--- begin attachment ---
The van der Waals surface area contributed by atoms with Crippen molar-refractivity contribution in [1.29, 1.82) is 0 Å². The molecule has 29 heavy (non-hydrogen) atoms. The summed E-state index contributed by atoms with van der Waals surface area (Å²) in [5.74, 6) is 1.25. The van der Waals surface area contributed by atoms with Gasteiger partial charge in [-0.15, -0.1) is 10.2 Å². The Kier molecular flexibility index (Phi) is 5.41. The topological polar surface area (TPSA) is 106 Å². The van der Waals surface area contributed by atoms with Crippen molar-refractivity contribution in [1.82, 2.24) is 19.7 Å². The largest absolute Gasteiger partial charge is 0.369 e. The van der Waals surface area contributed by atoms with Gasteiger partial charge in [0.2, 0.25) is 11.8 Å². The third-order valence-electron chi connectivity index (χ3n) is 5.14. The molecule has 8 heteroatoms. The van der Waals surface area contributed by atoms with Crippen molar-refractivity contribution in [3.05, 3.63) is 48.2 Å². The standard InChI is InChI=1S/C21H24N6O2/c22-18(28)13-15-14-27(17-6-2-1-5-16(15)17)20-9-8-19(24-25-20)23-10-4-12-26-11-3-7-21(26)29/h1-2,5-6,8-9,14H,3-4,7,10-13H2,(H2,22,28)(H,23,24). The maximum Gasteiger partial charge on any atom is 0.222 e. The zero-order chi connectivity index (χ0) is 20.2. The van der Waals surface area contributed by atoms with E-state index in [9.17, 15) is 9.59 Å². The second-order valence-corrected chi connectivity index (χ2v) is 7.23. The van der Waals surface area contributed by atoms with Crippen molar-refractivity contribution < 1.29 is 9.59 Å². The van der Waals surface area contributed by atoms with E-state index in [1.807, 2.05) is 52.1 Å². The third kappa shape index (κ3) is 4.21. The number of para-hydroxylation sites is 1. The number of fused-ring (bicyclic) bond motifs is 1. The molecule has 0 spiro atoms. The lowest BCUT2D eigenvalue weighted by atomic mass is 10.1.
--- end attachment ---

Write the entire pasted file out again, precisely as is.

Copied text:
The van der Waals surface area contributed by atoms with Crippen molar-refractivity contribution in [1.29, 1.82) is 0 Å². The molecule has 29 heavy (non-hydrogen) atoms. The summed E-state index contributed by atoms with van der Waals surface area (Å²) in [5.74, 6) is 1.25. The van der Waals surface area contributed by atoms with Gasteiger partial charge in [-0.15, -0.1) is 10.2 Å². The Kier molecular flexibility index (Phi) is 5.41. The topological polar surface area (TPSA) is 106 Å². The van der Waals surface area contributed by atoms with Crippen molar-refractivity contribution in [1.82, 2.24) is 19.7 Å². The largest absolute Gasteiger partial charge is 0.369 e. The van der Waals surface area contributed by atoms with Gasteiger partial charge in [0.2, 0.25) is 11.8 Å². The third-order valence-electron chi connectivity index (χ3n) is 5.14. The molecule has 8 heteroatoms. The van der Waals surface area contributed by atoms with Crippen molar-refractivity contribution in [3.05, 3.63) is 48.2 Å². The standard InChI is InChI=1S/C21H24N6O2/c22-18(28)13-15-14-27(17-6-2-1-5-16(15)17)20-9-8-19(24-25-20)23-10-4-12-26-11-3-7-21(26)29/h1-2,5-6,8-9,14H,3-4,7,10-13H2,(H2,22,28)(H,23,24). The maximum Gasteiger partial charge on any atom is 0.222 e. The zero-order chi connectivity index (χ0) is 20.2. The van der Waals surface area contributed by atoms with E-state index in [9.17, 15) is 9.59 Å². The second-order valence-corrected chi connectivity index (χ2v) is 7.23. The van der Waals surface area contributed by atoms with Crippen molar-refractivity contribution < 1.29 is 9.59 Å². The van der Waals surface area contributed by atoms with E-state index in [1.807, 2.05) is 52.1 Å². The third kappa shape index (κ3) is 4.21. The number of para-hydroxylation sites is 1. The number of fused-ring (bicyclic) bond motifs is 1. The molecule has 0 spiro atoms. The lowest BCUT2D eigenvalue weighted by atomic mass is 10.1.